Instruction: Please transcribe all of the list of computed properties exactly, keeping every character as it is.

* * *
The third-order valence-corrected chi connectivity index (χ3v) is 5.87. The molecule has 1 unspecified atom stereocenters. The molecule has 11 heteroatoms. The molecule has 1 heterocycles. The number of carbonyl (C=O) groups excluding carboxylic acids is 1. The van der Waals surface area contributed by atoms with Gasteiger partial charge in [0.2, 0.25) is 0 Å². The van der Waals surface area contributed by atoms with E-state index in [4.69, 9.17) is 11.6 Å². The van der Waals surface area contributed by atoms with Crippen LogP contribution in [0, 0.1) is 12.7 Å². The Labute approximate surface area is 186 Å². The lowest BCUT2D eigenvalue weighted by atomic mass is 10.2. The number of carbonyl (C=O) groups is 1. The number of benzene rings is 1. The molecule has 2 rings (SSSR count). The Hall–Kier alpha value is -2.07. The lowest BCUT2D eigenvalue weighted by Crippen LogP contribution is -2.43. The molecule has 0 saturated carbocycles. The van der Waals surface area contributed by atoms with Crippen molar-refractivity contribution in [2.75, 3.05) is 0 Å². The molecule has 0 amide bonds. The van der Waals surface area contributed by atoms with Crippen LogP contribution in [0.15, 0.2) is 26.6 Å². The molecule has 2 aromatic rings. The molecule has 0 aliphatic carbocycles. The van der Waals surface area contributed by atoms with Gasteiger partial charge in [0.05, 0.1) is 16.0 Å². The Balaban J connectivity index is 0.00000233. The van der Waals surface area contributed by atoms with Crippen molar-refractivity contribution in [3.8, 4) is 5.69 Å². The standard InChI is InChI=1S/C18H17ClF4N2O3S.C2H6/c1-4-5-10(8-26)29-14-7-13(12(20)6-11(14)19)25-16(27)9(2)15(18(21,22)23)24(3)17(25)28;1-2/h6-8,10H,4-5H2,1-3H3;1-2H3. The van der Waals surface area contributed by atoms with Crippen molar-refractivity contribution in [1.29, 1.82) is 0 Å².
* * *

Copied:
The third-order valence-corrected chi connectivity index (χ3v) is 5.87. The molecule has 1 unspecified atom stereocenters. The molecule has 11 heteroatoms. The molecule has 1 heterocycles. The number of carbonyl (C=O) groups excluding carboxylic acids is 1. The van der Waals surface area contributed by atoms with Gasteiger partial charge in [0.2, 0.25) is 0 Å². The van der Waals surface area contributed by atoms with E-state index in [4.69, 9.17) is 11.6 Å². The van der Waals surface area contributed by atoms with Crippen LogP contribution in [0, 0.1) is 12.7 Å². The Labute approximate surface area is 186 Å². The lowest BCUT2D eigenvalue weighted by atomic mass is 10.2. The number of carbonyl (C=O) groups is 1. The number of benzene rings is 1. The molecule has 2 rings (SSSR count). The Hall–Kier alpha value is -2.07. The lowest BCUT2D eigenvalue weighted by Crippen LogP contribution is -2.43. The molecule has 0 saturated carbocycles. The van der Waals surface area contributed by atoms with Crippen molar-refractivity contribution in [2.75, 3.05) is 0 Å². The molecule has 0 amide bonds. The van der Waals surface area contributed by atoms with Crippen LogP contribution in [0.15, 0.2) is 26.6 Å². The molecule has 2 aromatic rings. The molecule has 0 aliphatic carbocycles. The van der Waals surface area contributed by atoms with Gasteiger partial charge in [0.05, 0.1) is 16.0 Å². The Balaban J connectivity index is 0.00000233. The van der Waals surface area contributed by atoms with Crippen molar-refractivity contribution in [3.8, 4) is 5.69 Å². The standard InChI is InChI=1S/C18H17ClF4N2O3S.C2H6/c1-4-5-10(8-26)29-14-7-13(12(20)6-11(14)19)25-16(27)9(2)15(18(21,22)23)24(3)17(25)28;1-2/h6-8,10H,4-5H2,1-3H3;1-2H3. The van der Waals surface area contributed by atoms with Crippen molar-refractivity contribution in [1.29, 1.82) is 0 Å².